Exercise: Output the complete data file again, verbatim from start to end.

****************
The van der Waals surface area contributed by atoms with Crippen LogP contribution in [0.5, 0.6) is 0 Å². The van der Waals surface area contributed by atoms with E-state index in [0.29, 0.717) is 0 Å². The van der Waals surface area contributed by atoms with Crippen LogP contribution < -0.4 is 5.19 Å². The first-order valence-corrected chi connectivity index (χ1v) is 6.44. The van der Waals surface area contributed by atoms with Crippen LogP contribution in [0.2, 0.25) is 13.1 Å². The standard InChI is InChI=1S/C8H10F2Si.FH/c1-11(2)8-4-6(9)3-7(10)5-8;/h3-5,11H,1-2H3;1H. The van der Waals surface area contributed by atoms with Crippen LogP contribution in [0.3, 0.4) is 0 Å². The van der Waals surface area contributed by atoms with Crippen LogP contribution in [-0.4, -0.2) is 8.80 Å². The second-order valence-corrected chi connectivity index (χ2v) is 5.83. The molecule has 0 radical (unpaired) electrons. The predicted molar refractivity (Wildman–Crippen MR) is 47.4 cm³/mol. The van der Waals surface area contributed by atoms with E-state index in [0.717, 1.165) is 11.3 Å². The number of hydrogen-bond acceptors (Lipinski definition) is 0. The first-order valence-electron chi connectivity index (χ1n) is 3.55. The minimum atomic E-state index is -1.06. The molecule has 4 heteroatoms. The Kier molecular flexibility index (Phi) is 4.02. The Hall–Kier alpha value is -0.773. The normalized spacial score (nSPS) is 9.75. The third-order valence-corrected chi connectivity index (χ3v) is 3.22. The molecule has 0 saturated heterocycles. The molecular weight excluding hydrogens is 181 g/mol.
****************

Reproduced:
The van der Waals surface area contributed by atoms with Crippen LogP contribution in [0.5, 0.6) is 0 Å². The van der Waals surface area contributed by atoms with E-state index in [0.29, 0.717) is 0 Å². The van der Waals surface area contributed by atoms with Crippen LogP contribution < -0.4 is 5.19 Å². The first-order valence-corrected chi connectivity index (χ1v) is 6.44. The van der Waals surface area contributed by atoms with Crippen LogP contribution in [0.2, 0.25) is 13.1 Å². The standard InChI is InChI=1S/C8H10F2Si.FH/c1-11(2)8-4-6(9)3-7(10)5-8;/h3-5,11H,1-2H3;1H. The van der Waals surface area contributed by atoms with Crippen LogP contribution in [0.3, 0.4) is 0 Å². The van der Waals surface area contributed by atoms with Crippen LogP contribution in [-0.4, -0.2) is 8.80 Å². The second-order valence-corrected chi connectivity index (χ2v) is 5.83. The molecule has 0 radical (unpaired) electrons. The predicted molar refractivity (Wildman–Crippen MR) is 47.4 cm³/mol. The van der Waals surface area contributed by atoms with E-state index in [0.717, 1.165) is 11.3 Å². The number of hydrogen-bond acceptors (Lipinski definition) is 0. The first-order valence-electron chi connectivity index (χ1n) is 3.55. The minimum atomic E-state index is -1.06. The molecule has 4 heteroatoms. The Kier molecular flexibility index (Phi) is 4.02. The Hall–Kier alpha value is -0.773. The normalized spacial score (nSPS) is 9.75. The third-order valence-corrected chi connectivity index (χ3v) is 3.22. The molecule has 0 saturated heterocycles. The molecular weight excluding hydrogens is 181 g/mol.